Friday October 10, 1997
Keenen Ivory Wayans, writer, producer and star of the chase film "Most Wanted," is said to have done some of the research for his story on the Internet, which is just one more reason to fear the influence of this technological monster.
"Most Wanted" is nonsense on what looks to be a $30-million, maybe $40-million budget. Great-looking sets, intricately staged stunts, elegantly moody photography, spectacular fireball explosions, big crowd scenes and not a nanosecond of plausibility--even by the low standards of the contemporary Hollywood action-thriller.
Stop me if you hear something that rings true here. Wayans plays Sgt. James Dunn, a wrongly imprisoned Marine sniper who is freed by a covert military team and given the choice of returning to the gallows or being the triggerman in an assassination. He chooses the latter, but before he can get a shot off at his intended target, an industrialist with close ties to the White House, a bullet rips through the chest of the first lady, who is standing next to the man.
Suddenly, Dunn is being chased all over Los Angeles by the LAPD, the FBI, the CIA, members of his own covert team, and possibly, the Cookie Monster. It's often too dark to tell. Wayans is better known to most of us as one of the creative talents behind TV's "In Living Color," but this is no joke. "Most Wanted," and most particularly, Dunn, are dead serious, and director David Glenn Hogan stages every ludicrous scene as if he were dramatizing historical events.
Instead, he's dramatizing material that makes you wonder which Web site Wayans was on. The story has the first lady's campaign for veterans' rights running her afoul of a billionaire biotechnology mogul (Robert Culp) and the sadistic rogue general (Jon Voight) he's paying to cover up a lethal biochemical test done with unsuspecting soldiers. Where's the Toxic Avenger when you need him? Wayans has fashioned for himself the role of a silent superhero, a brooding tough guy with an arsenal of techno-guerrilla skills.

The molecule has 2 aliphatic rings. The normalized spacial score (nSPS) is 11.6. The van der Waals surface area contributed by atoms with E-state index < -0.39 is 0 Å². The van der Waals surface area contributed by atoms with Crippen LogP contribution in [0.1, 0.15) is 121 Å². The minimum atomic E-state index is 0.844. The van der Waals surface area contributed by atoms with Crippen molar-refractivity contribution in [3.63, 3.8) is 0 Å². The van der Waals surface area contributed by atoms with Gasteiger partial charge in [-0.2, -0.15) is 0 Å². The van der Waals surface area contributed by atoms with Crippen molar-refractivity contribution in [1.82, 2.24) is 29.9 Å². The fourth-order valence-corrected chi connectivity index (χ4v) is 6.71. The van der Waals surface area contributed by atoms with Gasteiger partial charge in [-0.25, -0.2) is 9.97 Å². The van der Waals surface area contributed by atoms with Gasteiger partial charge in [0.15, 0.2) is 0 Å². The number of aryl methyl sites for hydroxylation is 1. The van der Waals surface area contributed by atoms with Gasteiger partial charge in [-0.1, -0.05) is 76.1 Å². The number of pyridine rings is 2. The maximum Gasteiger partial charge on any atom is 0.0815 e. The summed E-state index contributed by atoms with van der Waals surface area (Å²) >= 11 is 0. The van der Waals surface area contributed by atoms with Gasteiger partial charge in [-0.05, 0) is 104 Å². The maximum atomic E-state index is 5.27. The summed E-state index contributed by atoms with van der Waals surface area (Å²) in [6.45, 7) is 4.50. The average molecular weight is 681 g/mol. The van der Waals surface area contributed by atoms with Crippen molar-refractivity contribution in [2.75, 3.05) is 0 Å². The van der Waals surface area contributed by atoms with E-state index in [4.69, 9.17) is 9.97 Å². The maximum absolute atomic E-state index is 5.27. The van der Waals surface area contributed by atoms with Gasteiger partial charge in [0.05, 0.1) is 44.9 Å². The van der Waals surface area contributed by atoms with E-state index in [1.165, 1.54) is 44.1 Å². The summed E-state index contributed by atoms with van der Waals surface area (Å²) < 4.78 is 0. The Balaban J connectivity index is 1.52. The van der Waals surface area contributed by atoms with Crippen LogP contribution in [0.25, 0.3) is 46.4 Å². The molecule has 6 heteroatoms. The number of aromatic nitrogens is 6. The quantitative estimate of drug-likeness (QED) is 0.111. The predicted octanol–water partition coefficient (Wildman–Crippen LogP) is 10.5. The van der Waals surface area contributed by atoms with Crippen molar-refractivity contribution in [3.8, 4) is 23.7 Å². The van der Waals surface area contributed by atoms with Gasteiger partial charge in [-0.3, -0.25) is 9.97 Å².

He can break into guarded mansions and secured computer systems with equal ease. He can outrun mobs and fusillades of bullets. He's a martial arts expert and can leap tall buildings--or at least leap between them--in a single bound. What he can't do is hold the screen.
Wayans has great looks and size, but he has no interior presence. There is no weight to his character, and even his voice. Even when he's threatening someone, he sounds like a student who's been asked to raise his voice in class.
The performances are all best described as deadpan. As the deputy CIA director, Paul Sorvino looks as if he'd rather be singing opera, and Voight, affecting a terrible southern accent, has the rigid manner of someone who's just had back surgery.
Finally, as the obligatory ally, an eyewitness who can prove Dunn's innocence, Jill Hennessy has little to do other than pester him about what to do next. But she looks great asking.
Most Wanted, 1997. R, for violence and language. New Line Cinema presents an Ivory Way production of a David Glenn Hogan film. Directed by David Glenn Hogan. Written by Keenen Ivory Wayans. Produced by Eric L. Gold. Executive producers Keenen Ivory Wayans, Tony Mark. Music by Paul Buckmaster. Costumes by Ileane Meltzer. Edited by Michael J. Duthie, Mark Helfrich. Production designer Jean-Philippe Carp. Director of photography Marc Reshovsky. Running time: 1 hour, 40 minutes. Keenen Ivory Wayans as James Dunn. Jon Voight as Casey/Woodward. Jill Hennessy as Victoria Constanini. Paul Sorvino as Ken Rackmill. Robert Culp as Donald Mickhart. Eric Roberts as Spencer.